Immortals Fenyx Rising is an interesting game. Using mythology as a backdrop and fusing that with a generous sprinkling of humor, it fits a nice niche between Breath of the Wild and the more fast-paced open-world design Ubisoft is known for. With the Chengdu Ubisoft team taking the mantle for this one, they can really try and do justice to the Chinese mythological theming of Myths of the Eastern Realm. For the most part, they succeed.
Before analyzing Myths of the Eastern Realm itself, I think it’s important to understand what works about Immortal. As we said in our review, the combat feels great and the map provides an incredibly rewarding sense of exploration. Unfortunately, it lacked a bit of polish and got stale by the end of the 40 or so hours it takes to finish. A New God was the antithesis of this. It was tight and focused with a fairly small runtime. The puzzles were interesting but not nearly malleable enough. Combat was good but it just felt like it was holding your hand. Myths of the Eastern Realm is exactly what I’m looking for.
Myths of the Eastern Realm is a self-contained 5 to 8-hour long adventure through a new world with a new setting. The lands it takes place in are originally surrounded by pure chaos. The creation of Heaven and Earth brought a stable balance to the land that is suddenly disrupted turning all humans into stone. You wake up as Ku, a protagonist much like Fenyx. With Ku comes a new fighting style and new abilities. There’s a nice progression system but it’s much more streamlined with the first 20 or so hours of abilities already achieved. You already know your powers and have a decent pool of stats to draw on. While the land is new, Myths of the Eastern Realm is much closer to the last 10 hours of Immortals than the first 20.
This style of progression works really in its favor. It cuts away some of the bloat that came with Immortals and makes exploration feel more intentional. It still has the regular items to upgrade health, stamina, and armor but it’s a much faster progression this time around. It’s also not entirely needed to finish. If you’re good (and patient) enough, you could go from one quest to the other and finish it in a manner of hours. Luckily, puzzles are quite fun this time around. They feel more intentional than the base game with very specific solutions. While some puzzles, you can brute force your way through, others have specific solutions that require certain moves or actions. Immortals’ puzzles started to fall apart as you get better abilities and your traversal skills get better but a multitude of these actually feel like something you have to figure out. They’re not hard but they can get quite specific.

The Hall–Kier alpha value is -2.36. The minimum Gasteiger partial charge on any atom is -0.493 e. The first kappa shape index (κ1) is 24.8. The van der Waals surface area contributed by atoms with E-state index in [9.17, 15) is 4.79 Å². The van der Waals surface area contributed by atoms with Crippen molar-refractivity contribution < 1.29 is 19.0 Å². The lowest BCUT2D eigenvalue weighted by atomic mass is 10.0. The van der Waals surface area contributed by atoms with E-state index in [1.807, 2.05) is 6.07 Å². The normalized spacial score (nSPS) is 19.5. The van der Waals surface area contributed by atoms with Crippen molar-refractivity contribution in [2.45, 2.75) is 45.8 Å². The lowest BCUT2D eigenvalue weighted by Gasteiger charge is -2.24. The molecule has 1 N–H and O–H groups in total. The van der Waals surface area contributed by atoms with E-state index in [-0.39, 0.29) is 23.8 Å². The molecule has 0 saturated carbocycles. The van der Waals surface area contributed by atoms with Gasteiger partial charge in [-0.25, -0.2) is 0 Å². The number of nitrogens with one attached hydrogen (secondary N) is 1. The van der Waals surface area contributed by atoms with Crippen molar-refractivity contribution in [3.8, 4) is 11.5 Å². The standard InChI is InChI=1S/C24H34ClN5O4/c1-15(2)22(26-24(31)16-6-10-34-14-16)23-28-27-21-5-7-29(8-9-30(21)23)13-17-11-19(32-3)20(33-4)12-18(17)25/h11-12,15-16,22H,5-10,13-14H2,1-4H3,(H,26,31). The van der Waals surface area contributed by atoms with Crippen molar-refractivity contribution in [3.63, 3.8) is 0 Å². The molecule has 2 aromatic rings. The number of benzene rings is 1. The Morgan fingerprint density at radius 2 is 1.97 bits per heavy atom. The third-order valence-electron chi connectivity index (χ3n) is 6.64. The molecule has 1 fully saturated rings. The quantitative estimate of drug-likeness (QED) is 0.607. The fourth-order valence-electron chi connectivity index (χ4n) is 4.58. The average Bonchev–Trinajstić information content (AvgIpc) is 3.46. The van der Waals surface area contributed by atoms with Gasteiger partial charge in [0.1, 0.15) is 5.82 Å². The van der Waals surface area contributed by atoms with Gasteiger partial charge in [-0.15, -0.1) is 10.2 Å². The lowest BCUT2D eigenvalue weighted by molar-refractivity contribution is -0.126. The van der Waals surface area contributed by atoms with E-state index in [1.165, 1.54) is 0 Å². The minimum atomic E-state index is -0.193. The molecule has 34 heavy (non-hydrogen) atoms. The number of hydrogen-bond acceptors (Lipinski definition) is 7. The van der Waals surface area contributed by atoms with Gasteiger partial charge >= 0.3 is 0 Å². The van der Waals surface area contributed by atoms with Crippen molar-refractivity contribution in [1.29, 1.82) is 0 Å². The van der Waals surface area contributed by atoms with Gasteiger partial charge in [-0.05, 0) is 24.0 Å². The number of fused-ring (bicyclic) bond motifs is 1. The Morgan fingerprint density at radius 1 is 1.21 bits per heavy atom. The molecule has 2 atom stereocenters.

In Myths of the Eastern Realm, there are two central islands to explore, floating way above the earth. Both islands have you deal with two powerful beings, both with their own way of fixing the problems their derision has caused. You have to run through their plans whilst gathering your own. There’s this lovely duality at work in Myths of the Eastern Realms. You deal with the clashing of ideas, the duality of man, and, fundamentally, the fight between good and evil. Not everyone fits within this lens but that’s what makes exploring it so interesting. The land is split into two, there are two central characters you talk to, you are split between man and god. What makes humanity interesting is this grey space, the liminal existence between the binary. It makes us complex. It also makes us complicated.
Myths of the Eastern Realm itself is not that complicated but that, in turn, fits its own niche. You can examine its themes but its smooth gameplay and reasonably easy difficulty make it work well in a casual sense. If you’re looking for something deep or something with a huge playtime, you might be disappointed. If you want the experience of playing Immortals with a different mythological lens, Myths of the Eastern Realm is easy to recommend
If you happened to read our review of A New God back in February, you’ll likely be aware of some of the issues we saw in it. It was just a little too linear to provide the aspects that the base game did so well. Myths of the Eastern Realm is the perfect antidote to this. With a new world to explore and a more focused storyline, this could be to Immortals what Spider-Man: Miles Morales is to Spider-Man — A fresh, tight, bite-sized piece of what makes the base game so likable.
TechRaptor reviewed Immortals Fenyx Rising: Myths of the Eastern Realm on PC with a copy provided by the developer. The game is also available on PlayStation 4, PlayStation 5, Xbox One, Xbox Series X|S, and Nintendo Switch.
- Great New Region
- Fast-Paced Progression
- Fun, Yet Simple, Story
- Could Be A Little Longer
- Puzzles are a Bit Easy